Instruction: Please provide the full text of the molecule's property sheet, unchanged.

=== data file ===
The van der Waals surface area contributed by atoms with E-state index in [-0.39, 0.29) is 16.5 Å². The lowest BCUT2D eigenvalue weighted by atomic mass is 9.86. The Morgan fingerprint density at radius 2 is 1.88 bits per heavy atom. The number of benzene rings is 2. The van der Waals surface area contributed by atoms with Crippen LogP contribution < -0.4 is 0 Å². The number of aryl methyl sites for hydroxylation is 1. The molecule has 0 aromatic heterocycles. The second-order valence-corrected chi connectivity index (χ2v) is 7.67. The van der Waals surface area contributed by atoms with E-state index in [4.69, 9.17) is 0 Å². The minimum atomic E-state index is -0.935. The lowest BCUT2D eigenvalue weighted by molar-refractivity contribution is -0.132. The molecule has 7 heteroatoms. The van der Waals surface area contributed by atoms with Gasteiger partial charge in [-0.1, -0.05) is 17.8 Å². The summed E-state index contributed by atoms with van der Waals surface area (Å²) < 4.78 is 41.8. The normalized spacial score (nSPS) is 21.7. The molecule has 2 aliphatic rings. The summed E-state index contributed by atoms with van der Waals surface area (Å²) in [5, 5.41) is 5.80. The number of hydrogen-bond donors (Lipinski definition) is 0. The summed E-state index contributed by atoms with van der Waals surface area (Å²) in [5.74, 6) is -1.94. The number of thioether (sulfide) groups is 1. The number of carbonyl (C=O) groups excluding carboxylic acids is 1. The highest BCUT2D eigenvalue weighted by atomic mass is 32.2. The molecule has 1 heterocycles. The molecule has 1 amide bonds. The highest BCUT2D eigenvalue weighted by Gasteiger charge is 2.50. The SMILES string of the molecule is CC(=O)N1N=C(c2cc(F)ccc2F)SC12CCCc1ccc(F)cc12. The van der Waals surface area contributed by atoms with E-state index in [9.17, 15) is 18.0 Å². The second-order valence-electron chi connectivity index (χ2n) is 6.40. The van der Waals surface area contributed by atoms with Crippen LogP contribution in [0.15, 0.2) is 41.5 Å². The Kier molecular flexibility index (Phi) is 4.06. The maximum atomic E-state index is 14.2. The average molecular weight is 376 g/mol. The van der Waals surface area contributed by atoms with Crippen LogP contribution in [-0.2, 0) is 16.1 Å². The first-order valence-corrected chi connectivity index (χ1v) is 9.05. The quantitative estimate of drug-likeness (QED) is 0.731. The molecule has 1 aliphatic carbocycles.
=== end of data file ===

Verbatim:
The van der Waals surface area contributed by atoms with E-state index in [-0.39, 0.29) is 16.5 Å². The lowest BCUT2D eigenvalue weighted by atomic mass is 9.86. The Morgan fingerprint density at radius 2 is 1.88 bits per heavy atom. The number of benzene rings is 2. The van der Waals surface area contributed by atoms with Crippen LogP contribution < -0.4 is 0 Å². The number of aryl methyl sites for hydroxylation is 1. The molecule has 0 aromatic heterocycles. The second-order valence-corrected chi connectivity index (χ2v) is 7.67. The van der Waals surface area contributed by atoms with E-state index in [4.69, 9.17) is 0 Å². The minimum atomic E-state index is -0.935. The lowest BCUT2D eigenvalue weighted by molar-refractivity contribution is -0.132. The molecule has 7 heteroatoms. The van der Waals surface area contributed by atoms with Gasteiger partial charge in [-0.1, -0.05) is 17.8 Å². The summed E-state index contributed by atoms with van der Waals surface area (Å²) < 4.78 is 41.8. The normalized spacial score (nSPS) is 21.7. The molecule has 2 aliphatic rings. The summed E-state index contributed by atoms with van der Waals surface area (Å²) in [5, 5.41) is 5.80. The number of hydrogen-bond donors (Lipinski definition) is 0. The summed E-state index contributed by atoms with van der Waals surface area (Å²) in [5.74, 6) is -1.94. The number of thioether (sulfide) groups is 1. The number of carbonyl (C=O) groups excluding carboxylic acids is 1. The highest BCUT2D eigenvalue weighted by atomic mass is 32.2. The molecule has 1 heterocycles. The molecule has 1 amide bonds. The highest BCUT2D eigenvalue weighted by Gasteiger charge is 2.50. The SMILES string of the molecule is CC(=O)N1N=C(c2cc(F)ccc2F)SC12CCCc1ccc(F)cc12. The van der Waals surface area contributed by atoms with E-state index in [9.17, 15) is 18.0 Å². The second-order valence-electron chi connectivity index (χ2n) is 6.40. The van der Waals surface area contributed by atoms with Crippen LogP contribution in [0.15, 0.2) is 41.5 Å². The Kier molecular flexibility index (Phi) is 4.06. The maximum atomic E-state index is 14.2. The average molecular weight is 376 g/mol. The van der Waals surface area contributed by atoms with Crippen LogP contribution in [-0.2, 0) is 16.1 Å². The first-order valence-corrected chi connectivity index (χ1v) is 9.05. The quantitative estimate of drug-likeness (QED) is 0.731. The molecule has 1 aliphatic carbocycles.